The key strength of CRISPR-based breeding is that it allows for faster and more targeted development of crop varieties. After several years of development, CRISPR is a technology mature enough to deliver today the plants that we need for the future, in a safer and more controlled manner than other approved genetic modification (GM) approaches such as mutagenesis.

As organic farming prohibits the use of synthetic pesticides, we urgently need to develop varieties that are hardier and less prone to pests and pathogens. And because organic farming generally uses more land for the same yield, we urgently need crop varieties with higher yields, to limit the additional arable land we need.

Additionally, these new varieties could decrease water, land, and chemical use in traditional, non-‘organic’ farming practices, too. But our traditional breeding approaches will not get us there in time, and CRISPR offers us the chance to accelerate the development of new varieties. Only with CRISPR can we generate crop varieties that would meet sustainability demands from organic and non-organic farming within the timeframe needed.

So it’s a clear win-win, right?

EU says no

Unfortunately, not. For this innovative tandem of organic farming and innovative biotechnology we require legislative change in the EU.

While the rest of the world is rapidly adopting CRISPR technology and solving these issues, the European Court of Justice ruled in 2018 that organisms altered by means of site-directed mutagenesis, like CRISPR, are included in the EU’s definition of a genetically modified organism (GMO.)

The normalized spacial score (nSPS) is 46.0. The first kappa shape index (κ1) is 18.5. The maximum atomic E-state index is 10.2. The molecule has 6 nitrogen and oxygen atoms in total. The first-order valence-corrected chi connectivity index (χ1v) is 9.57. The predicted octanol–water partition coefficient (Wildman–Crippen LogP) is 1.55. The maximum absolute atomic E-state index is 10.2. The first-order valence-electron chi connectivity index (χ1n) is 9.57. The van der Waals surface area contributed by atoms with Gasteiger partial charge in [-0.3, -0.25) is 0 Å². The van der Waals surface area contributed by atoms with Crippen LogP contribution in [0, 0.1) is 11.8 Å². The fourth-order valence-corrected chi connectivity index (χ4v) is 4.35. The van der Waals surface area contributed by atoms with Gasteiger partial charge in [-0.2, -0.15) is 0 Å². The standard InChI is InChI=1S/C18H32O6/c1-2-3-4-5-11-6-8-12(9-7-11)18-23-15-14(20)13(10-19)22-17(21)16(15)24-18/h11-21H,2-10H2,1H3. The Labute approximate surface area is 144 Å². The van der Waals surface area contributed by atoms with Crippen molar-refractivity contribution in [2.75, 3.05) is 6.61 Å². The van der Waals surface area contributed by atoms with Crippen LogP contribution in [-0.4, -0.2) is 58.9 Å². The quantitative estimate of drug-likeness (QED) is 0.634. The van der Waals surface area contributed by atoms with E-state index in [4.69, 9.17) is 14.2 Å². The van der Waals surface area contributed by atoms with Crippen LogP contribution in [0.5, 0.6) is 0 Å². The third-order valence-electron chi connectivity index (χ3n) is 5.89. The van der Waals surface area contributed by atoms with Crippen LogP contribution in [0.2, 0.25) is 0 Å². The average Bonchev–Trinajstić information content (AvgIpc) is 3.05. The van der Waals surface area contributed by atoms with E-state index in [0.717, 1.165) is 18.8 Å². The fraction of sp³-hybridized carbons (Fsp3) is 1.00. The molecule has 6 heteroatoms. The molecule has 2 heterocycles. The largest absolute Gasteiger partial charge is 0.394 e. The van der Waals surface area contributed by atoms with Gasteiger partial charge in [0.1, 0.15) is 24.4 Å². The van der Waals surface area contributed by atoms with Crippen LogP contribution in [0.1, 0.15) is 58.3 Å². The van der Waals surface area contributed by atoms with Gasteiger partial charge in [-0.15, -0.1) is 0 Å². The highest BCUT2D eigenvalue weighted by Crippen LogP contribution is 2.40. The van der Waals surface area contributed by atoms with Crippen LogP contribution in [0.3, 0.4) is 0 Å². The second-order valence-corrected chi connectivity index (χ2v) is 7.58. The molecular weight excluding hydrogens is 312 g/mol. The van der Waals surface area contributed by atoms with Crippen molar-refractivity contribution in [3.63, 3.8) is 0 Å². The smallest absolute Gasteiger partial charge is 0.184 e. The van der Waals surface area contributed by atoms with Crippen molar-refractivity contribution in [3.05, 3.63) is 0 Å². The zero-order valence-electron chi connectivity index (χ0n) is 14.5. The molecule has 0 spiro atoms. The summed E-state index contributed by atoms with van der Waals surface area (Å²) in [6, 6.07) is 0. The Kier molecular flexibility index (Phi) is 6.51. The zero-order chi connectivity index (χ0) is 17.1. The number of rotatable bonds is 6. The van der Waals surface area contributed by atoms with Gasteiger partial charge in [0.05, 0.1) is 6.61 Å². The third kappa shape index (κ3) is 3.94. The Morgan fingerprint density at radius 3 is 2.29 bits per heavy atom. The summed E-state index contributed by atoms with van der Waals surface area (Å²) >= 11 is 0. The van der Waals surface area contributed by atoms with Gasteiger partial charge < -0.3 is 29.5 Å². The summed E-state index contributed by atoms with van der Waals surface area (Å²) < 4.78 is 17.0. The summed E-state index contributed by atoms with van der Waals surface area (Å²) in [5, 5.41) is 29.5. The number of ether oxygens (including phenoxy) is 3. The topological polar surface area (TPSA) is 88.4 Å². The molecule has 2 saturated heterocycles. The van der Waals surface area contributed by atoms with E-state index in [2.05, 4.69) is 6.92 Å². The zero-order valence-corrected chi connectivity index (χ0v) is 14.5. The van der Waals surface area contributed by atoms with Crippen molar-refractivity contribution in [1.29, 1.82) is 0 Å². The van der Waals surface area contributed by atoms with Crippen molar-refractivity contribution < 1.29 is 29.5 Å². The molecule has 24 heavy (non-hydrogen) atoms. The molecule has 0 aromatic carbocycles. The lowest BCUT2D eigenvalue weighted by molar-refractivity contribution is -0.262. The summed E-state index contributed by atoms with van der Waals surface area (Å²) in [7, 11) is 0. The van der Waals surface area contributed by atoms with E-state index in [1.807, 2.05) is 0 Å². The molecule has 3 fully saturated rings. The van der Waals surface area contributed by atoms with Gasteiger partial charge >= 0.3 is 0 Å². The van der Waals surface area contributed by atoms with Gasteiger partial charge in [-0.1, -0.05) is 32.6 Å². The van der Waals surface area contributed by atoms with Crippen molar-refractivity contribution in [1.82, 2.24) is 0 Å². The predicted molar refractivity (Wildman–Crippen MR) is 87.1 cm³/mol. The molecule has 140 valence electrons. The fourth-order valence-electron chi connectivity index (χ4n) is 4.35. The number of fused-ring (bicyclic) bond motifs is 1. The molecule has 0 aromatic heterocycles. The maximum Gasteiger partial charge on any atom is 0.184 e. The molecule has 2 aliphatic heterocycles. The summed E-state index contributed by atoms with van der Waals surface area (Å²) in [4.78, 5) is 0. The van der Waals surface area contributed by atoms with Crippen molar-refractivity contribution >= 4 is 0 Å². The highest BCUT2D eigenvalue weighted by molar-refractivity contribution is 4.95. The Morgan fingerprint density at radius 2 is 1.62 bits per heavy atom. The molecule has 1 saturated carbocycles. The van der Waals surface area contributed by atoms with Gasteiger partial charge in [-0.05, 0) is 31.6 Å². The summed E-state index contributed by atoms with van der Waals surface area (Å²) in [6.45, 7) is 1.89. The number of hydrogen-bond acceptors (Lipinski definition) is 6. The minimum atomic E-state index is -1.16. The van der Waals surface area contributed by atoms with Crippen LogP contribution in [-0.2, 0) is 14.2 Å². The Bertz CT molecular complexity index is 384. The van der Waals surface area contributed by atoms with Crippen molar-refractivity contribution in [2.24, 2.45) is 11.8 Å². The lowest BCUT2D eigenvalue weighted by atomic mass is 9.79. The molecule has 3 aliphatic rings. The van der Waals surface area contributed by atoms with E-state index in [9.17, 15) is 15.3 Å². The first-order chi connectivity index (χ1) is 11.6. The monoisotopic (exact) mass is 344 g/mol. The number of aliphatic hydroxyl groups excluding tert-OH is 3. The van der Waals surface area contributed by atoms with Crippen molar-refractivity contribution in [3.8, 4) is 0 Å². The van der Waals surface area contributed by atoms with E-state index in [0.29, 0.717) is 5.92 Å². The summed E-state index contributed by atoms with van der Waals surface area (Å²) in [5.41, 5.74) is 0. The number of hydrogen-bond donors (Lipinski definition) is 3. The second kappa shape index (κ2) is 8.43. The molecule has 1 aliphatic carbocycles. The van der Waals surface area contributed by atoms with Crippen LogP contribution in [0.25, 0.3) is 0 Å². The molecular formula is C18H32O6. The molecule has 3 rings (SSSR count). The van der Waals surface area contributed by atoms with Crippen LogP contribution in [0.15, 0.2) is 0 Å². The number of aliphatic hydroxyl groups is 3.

The implications of this ruling continue to be felt today, as it means the size or type of alteration to the genetic material is irrelevant. If there is mutagenesis — random or directed, big or small — the organism is legally deemed a GMO, and commercializing it on the European market is effectively impossible. This leaves the EU in a vulnerable position, in two ways. The first is the competitive angle, as over the last years, the number of patent applications has skewed enormously towards markets that have regulation in place that accommodates CRISPR and related techniques (see chart below.) More and more companies have moved their research and development elsewhere, leading to a brain drain of the best European talent and a lack of funding for research.

Cumulative patent families
Cumulative number of CRISPR-related patent families by first publication date 2002-2019, in the EU (blue), US (orange), and China (grey). Source: Martin-Laffon et al (2019) Nature Biotech / Image credit: Hudson River Biotechnology

The second angle is sustainability. A recent report by the European Commission concluded that techniques such as CRISPR have the potential to contribute to sustainable agrifood systems in line with the objectives of the European Green Deal and Farm to Fork Strategy.

What’s more, a recent article in the journal Trends in Plant Science suggested that specific characteristics of organic farming may actually jeopardize the UN’s Sustainable Development Goals (SDGs) that focus on climate action, life on land, and the elimination of hunger. This is mainly because massive adoption of organic farming would include negative indirect effects stemming from additional land use. A combination of organic farming and agricultural biotechnology, however, can mitigate these effects (see table below.)

SDG number SDG name Expected benefits for SDGS resulting from combination of organic farming with agricultural biotechnology
2 Zero Hunger
  • Higher food diversity (number of species grown)
  • Higher food quantity (yield)
  • Higher food quality (nutrient composition and safety)
13 Climate Action
  • Lower greenhouse gas emissions from land use
  • Lower greenhouse gas emissions from changes in land use
15 Life On Land
  • Lower use of synthetic pesticides and fertilizers
  • More farmland biodiversity
  • More natural biodiversity (less change in land use)